Subject + Had + Been + Verb (ing) + Object


  • had been playing the piano all morning.
  • had been sleeping all the way from the beginning of the lecture.
  • He had been trying to call her.
  • Until this year, Lucy had been going to a village school.
  • The baby had been crying out loud for minutes when her mother fed her.

She said, he said. Tags

Common errors and examples of correct dialogue in sentences:
Wrong: “Hope you’ve seen the video, Ken,” He said.
Wrong: “Hope you’ve seen the video, Ken.He said.
Wrong: “Hope you’ve seen the video, Ken.” he said.
Correct: “Hope you’ve seen the video, Ken,” he said.
Wrong: “Jill is seven years old now,” Dad said, “But she needs a new school soon.”
Wrong: “Jill is seven years old now,” Dad said. “but she needs a new school soon.”
Correct: “Jill is seven years old now,” Dad said, “but she needs a new school soon.”

If the reader already knows who is talking and the meaning of the dialogue is clear, there’s no reason for an indicating tag. In a lot of scenes, there are two characters talking, and no tags are necessary. If you have to put, “she said angrily” or “she said sarcastically” then your dialogue is feeble.
The terms he said, and she said are known as tags in dialogue. There are unnecessary, illogical and inconsistent uses of tags.

Unnecessary tag:
“I could just shoot you in the head, and I’d be happy to see through a hole in your head, you sick bastard,” she said in anger.

Illogical tag:
“Now I know the phone is ringing, I hear it,” he frowned. – He can not frown in words.

Inconsistent tag:
“I ain’t saying he’s mad, but he’s on his way here with a sawn-off shotgun,” she said struggling to catch her breath.—But she doesn’t appear to have any trouble speaking or catching her breath.

Consistent tag:
“I ain’t. Ain’t sayin’. He…he’s mad…but…he’s…on his way here…with a sawn-off…shotgun,” she said struggling to catch her breath.

Writing dialogue is like editing lines in a movie. Some are weak and need more punch. The dialogue needs to be direct and to the point.

Small talk is undoubtedly crap chatty dialogue:
“Hi Bill, How you today?”
“I’m fine. How about you, Rich?”
“Oh, you know. Things are moving slowly.”
“I know what you mean. Finding a new job is a slow one.”
“How’re the kids?”
“They are teenagers, always difficult.”

Narration, Description and Dialogue
How much of a story should be narration, and description, and dialogue?

Some instructors say it’s a third narration, a third description, and a third dialogue. Then, some say it’s 30 percent narration, 20 percent description, and 50 percent dialogue.—How mutch narration, description, and dialogue is needed in a story is always different to each story. Some excellent stories are mostly dialogue, and some very successful stories hardly have any. Some really crap stories have a perfect balance.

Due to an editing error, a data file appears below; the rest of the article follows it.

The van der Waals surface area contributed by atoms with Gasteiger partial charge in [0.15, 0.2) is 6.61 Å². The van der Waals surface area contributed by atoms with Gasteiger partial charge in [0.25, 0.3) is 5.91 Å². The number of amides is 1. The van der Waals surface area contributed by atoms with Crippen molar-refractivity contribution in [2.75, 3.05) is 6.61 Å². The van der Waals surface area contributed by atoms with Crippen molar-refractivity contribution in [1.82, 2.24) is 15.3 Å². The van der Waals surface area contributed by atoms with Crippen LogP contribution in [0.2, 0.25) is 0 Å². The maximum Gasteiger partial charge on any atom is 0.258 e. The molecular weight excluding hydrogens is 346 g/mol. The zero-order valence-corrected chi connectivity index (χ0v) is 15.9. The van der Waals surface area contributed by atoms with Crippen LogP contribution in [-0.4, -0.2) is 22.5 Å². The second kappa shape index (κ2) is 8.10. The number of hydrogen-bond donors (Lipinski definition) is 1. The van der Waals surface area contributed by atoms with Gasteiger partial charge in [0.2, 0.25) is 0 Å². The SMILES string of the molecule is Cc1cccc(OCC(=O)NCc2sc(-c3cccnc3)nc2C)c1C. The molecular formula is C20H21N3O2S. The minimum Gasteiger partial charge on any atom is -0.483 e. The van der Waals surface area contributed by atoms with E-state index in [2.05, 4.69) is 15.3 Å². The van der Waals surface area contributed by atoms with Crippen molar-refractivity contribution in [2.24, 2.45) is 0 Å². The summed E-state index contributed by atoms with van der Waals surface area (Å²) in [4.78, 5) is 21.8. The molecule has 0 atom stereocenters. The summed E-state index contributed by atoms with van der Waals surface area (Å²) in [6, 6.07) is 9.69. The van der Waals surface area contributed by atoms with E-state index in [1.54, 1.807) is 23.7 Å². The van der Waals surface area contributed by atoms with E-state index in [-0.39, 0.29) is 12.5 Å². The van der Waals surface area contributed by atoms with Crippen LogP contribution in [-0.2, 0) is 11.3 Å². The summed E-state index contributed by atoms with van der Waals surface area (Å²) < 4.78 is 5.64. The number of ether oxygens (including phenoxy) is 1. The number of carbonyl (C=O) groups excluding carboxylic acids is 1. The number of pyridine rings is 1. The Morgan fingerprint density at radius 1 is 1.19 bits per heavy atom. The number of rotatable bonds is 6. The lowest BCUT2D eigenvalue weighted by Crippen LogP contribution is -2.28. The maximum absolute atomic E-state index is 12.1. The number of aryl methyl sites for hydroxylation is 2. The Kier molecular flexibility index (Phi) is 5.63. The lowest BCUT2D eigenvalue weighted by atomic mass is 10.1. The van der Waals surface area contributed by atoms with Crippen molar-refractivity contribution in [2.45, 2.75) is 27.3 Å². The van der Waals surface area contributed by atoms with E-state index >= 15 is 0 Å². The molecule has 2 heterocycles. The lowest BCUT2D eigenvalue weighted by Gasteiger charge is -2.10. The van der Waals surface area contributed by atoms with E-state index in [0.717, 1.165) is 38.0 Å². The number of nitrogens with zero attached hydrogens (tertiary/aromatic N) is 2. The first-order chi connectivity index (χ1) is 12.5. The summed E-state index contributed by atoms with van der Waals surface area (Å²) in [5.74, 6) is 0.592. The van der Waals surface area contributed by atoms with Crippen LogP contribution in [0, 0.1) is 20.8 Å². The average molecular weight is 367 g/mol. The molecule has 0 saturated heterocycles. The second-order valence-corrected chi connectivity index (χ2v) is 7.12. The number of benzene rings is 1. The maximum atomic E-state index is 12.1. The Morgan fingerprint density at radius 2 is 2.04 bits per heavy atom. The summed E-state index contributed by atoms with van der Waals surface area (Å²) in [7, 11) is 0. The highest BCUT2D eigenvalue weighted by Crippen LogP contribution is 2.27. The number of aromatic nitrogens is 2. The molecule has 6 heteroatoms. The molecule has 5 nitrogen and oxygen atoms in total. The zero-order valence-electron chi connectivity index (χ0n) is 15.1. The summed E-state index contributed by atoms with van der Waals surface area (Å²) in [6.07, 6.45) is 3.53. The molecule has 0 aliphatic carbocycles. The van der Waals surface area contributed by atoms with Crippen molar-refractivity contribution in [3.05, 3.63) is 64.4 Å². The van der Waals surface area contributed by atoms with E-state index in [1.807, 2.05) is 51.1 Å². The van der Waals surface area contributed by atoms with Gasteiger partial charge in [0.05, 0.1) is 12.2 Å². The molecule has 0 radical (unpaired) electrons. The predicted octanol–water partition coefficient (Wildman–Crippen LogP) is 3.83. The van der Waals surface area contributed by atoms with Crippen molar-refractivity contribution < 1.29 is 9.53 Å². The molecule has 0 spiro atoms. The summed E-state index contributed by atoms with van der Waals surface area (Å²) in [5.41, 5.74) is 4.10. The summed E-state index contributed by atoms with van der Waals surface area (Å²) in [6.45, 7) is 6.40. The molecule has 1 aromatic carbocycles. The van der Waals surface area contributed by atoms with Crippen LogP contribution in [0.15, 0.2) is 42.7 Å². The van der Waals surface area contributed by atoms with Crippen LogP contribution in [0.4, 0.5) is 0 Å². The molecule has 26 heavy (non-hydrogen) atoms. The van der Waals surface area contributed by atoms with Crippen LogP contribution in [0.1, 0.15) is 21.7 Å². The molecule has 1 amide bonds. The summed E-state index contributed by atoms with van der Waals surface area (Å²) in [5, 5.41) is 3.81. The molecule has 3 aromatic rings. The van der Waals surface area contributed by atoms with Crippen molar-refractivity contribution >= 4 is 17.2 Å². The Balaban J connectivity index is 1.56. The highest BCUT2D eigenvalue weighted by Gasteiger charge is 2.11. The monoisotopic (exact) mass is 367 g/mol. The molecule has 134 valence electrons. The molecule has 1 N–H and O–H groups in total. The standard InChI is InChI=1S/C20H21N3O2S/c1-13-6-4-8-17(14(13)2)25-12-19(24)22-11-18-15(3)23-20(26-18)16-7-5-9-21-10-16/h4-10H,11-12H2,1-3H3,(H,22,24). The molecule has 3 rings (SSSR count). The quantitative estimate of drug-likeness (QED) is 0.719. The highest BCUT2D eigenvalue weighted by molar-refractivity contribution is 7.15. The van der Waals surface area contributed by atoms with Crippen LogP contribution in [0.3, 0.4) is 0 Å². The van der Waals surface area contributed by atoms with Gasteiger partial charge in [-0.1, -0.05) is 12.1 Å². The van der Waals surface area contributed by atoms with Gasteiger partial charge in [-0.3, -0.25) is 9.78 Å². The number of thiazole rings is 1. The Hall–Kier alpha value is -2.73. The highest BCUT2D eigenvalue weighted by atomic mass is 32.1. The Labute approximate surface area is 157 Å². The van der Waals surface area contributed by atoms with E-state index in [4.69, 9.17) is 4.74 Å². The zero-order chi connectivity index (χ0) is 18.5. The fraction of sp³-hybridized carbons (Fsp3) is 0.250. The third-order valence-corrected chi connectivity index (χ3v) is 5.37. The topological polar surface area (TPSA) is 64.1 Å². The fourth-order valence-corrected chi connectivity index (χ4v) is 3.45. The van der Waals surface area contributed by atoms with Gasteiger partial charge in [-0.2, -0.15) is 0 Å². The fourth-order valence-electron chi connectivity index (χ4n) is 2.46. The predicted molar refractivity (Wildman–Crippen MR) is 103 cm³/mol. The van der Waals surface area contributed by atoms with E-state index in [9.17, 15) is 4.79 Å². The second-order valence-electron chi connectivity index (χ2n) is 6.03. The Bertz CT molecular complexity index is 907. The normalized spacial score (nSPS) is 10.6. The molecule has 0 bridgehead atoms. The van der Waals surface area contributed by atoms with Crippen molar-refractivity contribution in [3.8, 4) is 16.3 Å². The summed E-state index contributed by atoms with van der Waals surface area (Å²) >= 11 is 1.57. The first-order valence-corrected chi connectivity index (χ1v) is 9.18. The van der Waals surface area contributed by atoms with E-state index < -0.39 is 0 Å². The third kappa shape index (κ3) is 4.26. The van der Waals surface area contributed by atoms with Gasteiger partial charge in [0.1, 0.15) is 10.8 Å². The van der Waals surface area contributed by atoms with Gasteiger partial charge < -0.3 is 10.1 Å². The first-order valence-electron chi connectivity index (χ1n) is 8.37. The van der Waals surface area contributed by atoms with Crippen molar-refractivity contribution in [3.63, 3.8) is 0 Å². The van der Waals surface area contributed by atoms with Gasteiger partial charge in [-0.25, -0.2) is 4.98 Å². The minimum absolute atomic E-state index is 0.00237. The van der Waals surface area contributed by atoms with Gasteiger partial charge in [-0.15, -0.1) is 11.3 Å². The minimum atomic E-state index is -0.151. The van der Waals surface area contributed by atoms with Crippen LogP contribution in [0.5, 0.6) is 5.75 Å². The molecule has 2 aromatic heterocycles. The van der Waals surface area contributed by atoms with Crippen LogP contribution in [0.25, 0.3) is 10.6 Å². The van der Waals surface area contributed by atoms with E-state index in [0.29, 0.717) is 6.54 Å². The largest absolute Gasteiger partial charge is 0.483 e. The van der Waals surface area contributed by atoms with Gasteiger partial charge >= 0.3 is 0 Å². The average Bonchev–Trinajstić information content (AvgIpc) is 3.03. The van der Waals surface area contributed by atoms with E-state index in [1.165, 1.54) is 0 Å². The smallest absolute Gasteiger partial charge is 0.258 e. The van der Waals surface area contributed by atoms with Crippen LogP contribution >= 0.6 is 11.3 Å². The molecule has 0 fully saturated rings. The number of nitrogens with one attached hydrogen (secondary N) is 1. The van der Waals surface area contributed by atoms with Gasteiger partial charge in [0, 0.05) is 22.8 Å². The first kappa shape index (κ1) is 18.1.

Published Short Story

The short story I wrote earlier this month is published in the Short Fiction Break

Title: My Alien Abduction

Written By: Philip Shepherd

Short stories seem to be a pleasant place to write a 15 minute read into a scene or two of excitement or interest. I my delve into the short story publication arena as I do have many isolated scenes that may have the ability of being published.

Passive Voice Sentences are Bad

Writing in the passive voice is not looked upon as being good for a story. What is a passive and active voice? Further examples will be added.

Present Tense
Active:                                         Passive:
She plays a song.                      A song was played by her.
She does not sing.                    A song is not sung by her.
I am writing a letter.                A letter is being written by me.
I am not writing a letter.         A letter is not being written by me.
Am I writing a novel?                 Is a novel being written by me?

Past Tense
Active:                                             Passive:
She has finished a novel.           Her novel has been finished by her.
I killed a bird.                                 A bird was killed by me.
He was driving a car.                    A car was being driven by him.

Future Tense
Active:                                               Passive:
She will have finished her work. Her work will have been finished by her.
They will have elected him.           He will have been elected by them.

Subject + will/shall + have + past participle form of the verb + object

Object of the active sentence + will/shall + have + been + past participle form of the verb + by + subject of the active sentence


Imagination Manipulation

Imagination manipulation is the workplace of a writer. Manipulation is of particular importance in mystery or crime fiction. The aim of crime fiction is to give all the information to solve the offence while leaving the reader unaware of the solution until the end when it should come as a surprise.
Many techniques can be used to impart information when it is unimportant. When an author looks at each word’s purpose, else if it is not essential, removes it from the novel. Every single word is important in a story.